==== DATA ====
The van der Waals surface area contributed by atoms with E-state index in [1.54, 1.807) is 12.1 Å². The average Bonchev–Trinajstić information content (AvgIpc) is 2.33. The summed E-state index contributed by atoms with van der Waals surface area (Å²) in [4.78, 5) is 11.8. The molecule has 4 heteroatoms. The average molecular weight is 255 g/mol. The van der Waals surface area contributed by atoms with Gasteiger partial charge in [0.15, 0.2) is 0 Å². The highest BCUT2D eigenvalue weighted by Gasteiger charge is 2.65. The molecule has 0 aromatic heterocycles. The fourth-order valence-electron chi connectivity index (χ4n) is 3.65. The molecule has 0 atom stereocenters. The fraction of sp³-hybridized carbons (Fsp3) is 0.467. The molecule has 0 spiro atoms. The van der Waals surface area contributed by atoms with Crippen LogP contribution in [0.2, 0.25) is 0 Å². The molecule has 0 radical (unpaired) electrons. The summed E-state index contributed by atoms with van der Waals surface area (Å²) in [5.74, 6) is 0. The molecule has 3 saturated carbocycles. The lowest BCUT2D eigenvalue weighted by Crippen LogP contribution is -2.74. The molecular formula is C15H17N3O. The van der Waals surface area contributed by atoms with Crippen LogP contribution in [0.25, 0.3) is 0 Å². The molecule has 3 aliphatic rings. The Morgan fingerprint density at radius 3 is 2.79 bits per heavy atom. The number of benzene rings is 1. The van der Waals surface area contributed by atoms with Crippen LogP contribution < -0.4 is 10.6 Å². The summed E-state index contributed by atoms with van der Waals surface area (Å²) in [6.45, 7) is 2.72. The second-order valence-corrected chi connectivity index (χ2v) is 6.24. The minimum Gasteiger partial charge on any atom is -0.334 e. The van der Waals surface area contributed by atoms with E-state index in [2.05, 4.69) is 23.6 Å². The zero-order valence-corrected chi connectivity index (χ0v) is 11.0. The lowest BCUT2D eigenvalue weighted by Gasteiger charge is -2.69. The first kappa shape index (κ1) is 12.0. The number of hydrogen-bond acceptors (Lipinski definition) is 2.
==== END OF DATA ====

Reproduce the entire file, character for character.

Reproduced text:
The van der Waals surface area contributed by atoms with E-state index in [1.54, 1.807) is 12.1 Å². The average Bonchev–Trinajstić information content (AvgIpc) is 2.33. The summed E-state index contributed by atoms with van der Waals surface area (Å²) in [4.78, 5) is 11.8. The molecule has 4 heteroatoms. The average molecular weight is 255 g/mol. The van der Waals surface area contributed by atoms with Gasteiger partial charge in [0.15, 0.2) is 0 Å². The highest BCUT2D eigenvalue weighted by Gasteiger charge is 2.65. The molecule has 0 aromatic heterocycles. The fourth-order valence-electron chi connectivity index (χ4n) is 3.65. The molecule has 0 atom stereocenters. The fraction of sp³-hybridized carbons (Fsp3) is 0.467. The molecule has 0 spiro atoms. The van der Waals surface area contributed by atoms with Crippen LogP contribution in [0.2, 0.25) is 0 Å². The molecule has 0 radical (unpaired) electrons. The summed E-state index contributed by atoms with van der Waals surface area (Å²) in [5.74, 6) is 0. The molecule has 3 saturated carbocycles. The lowest BCUT2D eigenvalue weighted by Crippen LogP contribution is -2.74. The molecular formula is C15H17N3O. The van der Waals surface area contributed by atoms with Crippen LogP contribution in [0.25, 0.3) is 0 Å². The molecule has 3 aliphatic rings. The Morgan fingerprint density at radius 3 is 2.79 bits per heavy atom. The number of benzene rings is 1. The van der Waals surface area contributed by atoms with Crippen LogP contribution < -0.4 is 10.6 Å². The summed E-state index contributed by atoms with van der Waals surface area (Å²) in [6.45, 7) is 2.72. The second-order valence-corrected chi connectivity index (χ2v) is 6.24. The minimum Gasteiger partial charge on any atom is -0.334 e. The van der Waals surface area contributed by atoms with E-state index in [2.05, 4.69) is 23.6 Å². The zero-order valence-corrected chi connectivity index (χ0v) is 11.0. The lowest BCUT2D eigenvalue weighted by Gasteiger charge is -2.69. The first kappa shape index (κ1) is 12.0. The number of hydrogen-bond acceptors (Lipinski definition) is 2.